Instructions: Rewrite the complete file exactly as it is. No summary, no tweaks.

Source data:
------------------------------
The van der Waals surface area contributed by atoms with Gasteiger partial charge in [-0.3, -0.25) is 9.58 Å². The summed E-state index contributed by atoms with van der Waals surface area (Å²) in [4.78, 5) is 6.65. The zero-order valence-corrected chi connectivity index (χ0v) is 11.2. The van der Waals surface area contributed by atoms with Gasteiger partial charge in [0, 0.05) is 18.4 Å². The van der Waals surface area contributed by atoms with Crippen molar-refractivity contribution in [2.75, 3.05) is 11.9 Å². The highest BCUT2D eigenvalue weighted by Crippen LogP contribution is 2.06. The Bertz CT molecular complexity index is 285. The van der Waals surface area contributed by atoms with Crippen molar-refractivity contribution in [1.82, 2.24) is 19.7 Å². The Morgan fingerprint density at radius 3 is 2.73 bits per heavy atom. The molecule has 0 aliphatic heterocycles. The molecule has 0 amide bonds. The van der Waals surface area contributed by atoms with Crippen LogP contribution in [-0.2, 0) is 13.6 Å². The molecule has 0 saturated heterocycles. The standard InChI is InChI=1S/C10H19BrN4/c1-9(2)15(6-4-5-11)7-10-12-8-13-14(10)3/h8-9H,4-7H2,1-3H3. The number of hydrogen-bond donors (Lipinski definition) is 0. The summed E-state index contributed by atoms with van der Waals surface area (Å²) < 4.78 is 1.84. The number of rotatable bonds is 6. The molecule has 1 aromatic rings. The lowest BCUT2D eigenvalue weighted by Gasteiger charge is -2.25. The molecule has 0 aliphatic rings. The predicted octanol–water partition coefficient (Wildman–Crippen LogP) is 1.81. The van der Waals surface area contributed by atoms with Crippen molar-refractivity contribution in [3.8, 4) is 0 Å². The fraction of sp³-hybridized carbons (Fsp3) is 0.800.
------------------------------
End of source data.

The van der Waals surface area contributed by atoms with Gasteiger partial charge in [-0.3, -0.25) is 9.58 Å². The summed E-state index contributed by atoms with van der Waals surface area (Å²) in [4.78, 5) is 6.65. The zero-order valence-corrected chi connectivity index (χ0v) is 11.2. The van der Waals surface area contributed by atoms with Gasteiger partial charge in [0, 0.05) is 18.4 Å². The van der Waals surface area contributed by atoms with Crippen molar-refractivity contribution in [2.75, 3.05) is 11.9 Å². The highest BCUT2D eigenvalue weighted by Crippen LogP contribution is 2.06. The Bertz CT molecular complexity index is 285. The van der Waals surface area contributed by atoms with Crippen molar-refractivity contribution in [1.82, 2.24) is 19.7 Å². The Morgan fingerprint density at radius 3 is 2.73 bits per heavy atom. The molecule has 0 aliphatic heterocycles. The molecule has 0 amide bonds. The van der Waals surface area contributed by atoms with Crippen LogP contribution in [-0.2, 0) is 13.6 Å². The molecule has 0 saturated heterocycles. The standard InChI is InChI=1S/C10H19BrN4/c1-9(2)15(6-4-5-11)7-10-12-8-13-14(10)3/h8-9H,4-7H2,1-3H3. The number of hydrogen-bond donors (Lipinski definition) is 0. The summed E-state index contributed by atoms with van der Waals surface area (Å²) < 4.78 is 1.84. The number of rotatable bonds is 6. The molecule has 1 aromatic rings. The lowest BCUT2D eigenvalue weighted by Gasteiger charge is -2.25. The molecule has 0 aliphatic rings. The predicted octanol–water partition coefficient (Wildman–Crippen LogP) is 1.81. The van der Waals surface area contributed by atoms with Crippen molar-refractivity contribution in [3.8, 4) is 0 Å². The fraction of sp³-hybridized carbons (Fsp3) is 0.800.